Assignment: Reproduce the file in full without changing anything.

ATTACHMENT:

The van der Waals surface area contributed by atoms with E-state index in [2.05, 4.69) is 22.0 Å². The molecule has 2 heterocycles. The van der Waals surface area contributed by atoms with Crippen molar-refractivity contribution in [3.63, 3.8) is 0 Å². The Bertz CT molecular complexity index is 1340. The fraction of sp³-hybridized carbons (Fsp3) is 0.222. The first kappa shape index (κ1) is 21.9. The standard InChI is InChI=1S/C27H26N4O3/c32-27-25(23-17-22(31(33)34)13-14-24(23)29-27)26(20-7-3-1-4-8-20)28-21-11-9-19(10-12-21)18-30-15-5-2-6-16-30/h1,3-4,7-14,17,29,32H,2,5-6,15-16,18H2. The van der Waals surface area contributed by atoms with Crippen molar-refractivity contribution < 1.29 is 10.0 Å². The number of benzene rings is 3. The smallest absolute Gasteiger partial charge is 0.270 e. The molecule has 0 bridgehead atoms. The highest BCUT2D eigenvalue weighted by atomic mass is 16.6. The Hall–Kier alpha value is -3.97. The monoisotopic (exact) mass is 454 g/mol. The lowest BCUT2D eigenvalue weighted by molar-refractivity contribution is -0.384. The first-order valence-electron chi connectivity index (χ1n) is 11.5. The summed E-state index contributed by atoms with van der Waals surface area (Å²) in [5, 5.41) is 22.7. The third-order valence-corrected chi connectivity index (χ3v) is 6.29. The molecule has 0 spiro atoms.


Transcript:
The van der Waals surface area contributed by atoms with E-state index in [2.05, 4.69) is 22.0 Å². The molecule has 2 heterocycles. The van der Waals surface area contributed by atoms with Crippen molar-refractivity contribution in [3.63, 3.8) is 0 Å². The Bertz CT molecular complexity index is 1340. The fraction of sp³-hybridized carbons (Fsp3) is 0.222. The first kappa shape index (κ1) is 21.9. The standard InChI is InChI=1S/C27H26N4O3/c32-27-25(23-17-22(31(33)34)13-14-24(23)29-27)26(20-7-3-1-4-8-20)28-21-11-9-19(10-12-21)18-30-15-5-2-6-16-30/h1,3-4,7-14,17,29,32H,2,5-6,15-16,18H2. The van der Waals surface area contributed by atoms with Crippen molar-refractivity contribution < 1.29 is 10.0 Å². The number of benzene rings is 3. The smallest absolute Gasteiger partial charge is 0.270 e. The molecule has 0 bridgehead atoms. The highest BCUT2D eigenvalue weighted by atomic mass is 16.6. The Hall–Kier alpha value is -3.97. The monoisotopic (exact) mass is 454 g/mol. The lowest BCUT2D eigenvalue weighted by molar-refractivity contribution is -0.384. The first-order valence-electron chi connectivity index (χ1n) is 11.5. The summed E-state index contributed by atoms with van der Waals surface area (Å²) in [5, 5.41) is 22.7. The third-order valence-corrected chi connectivity index (χ3v) is 6.29. The molecule has 0 spiro atoms.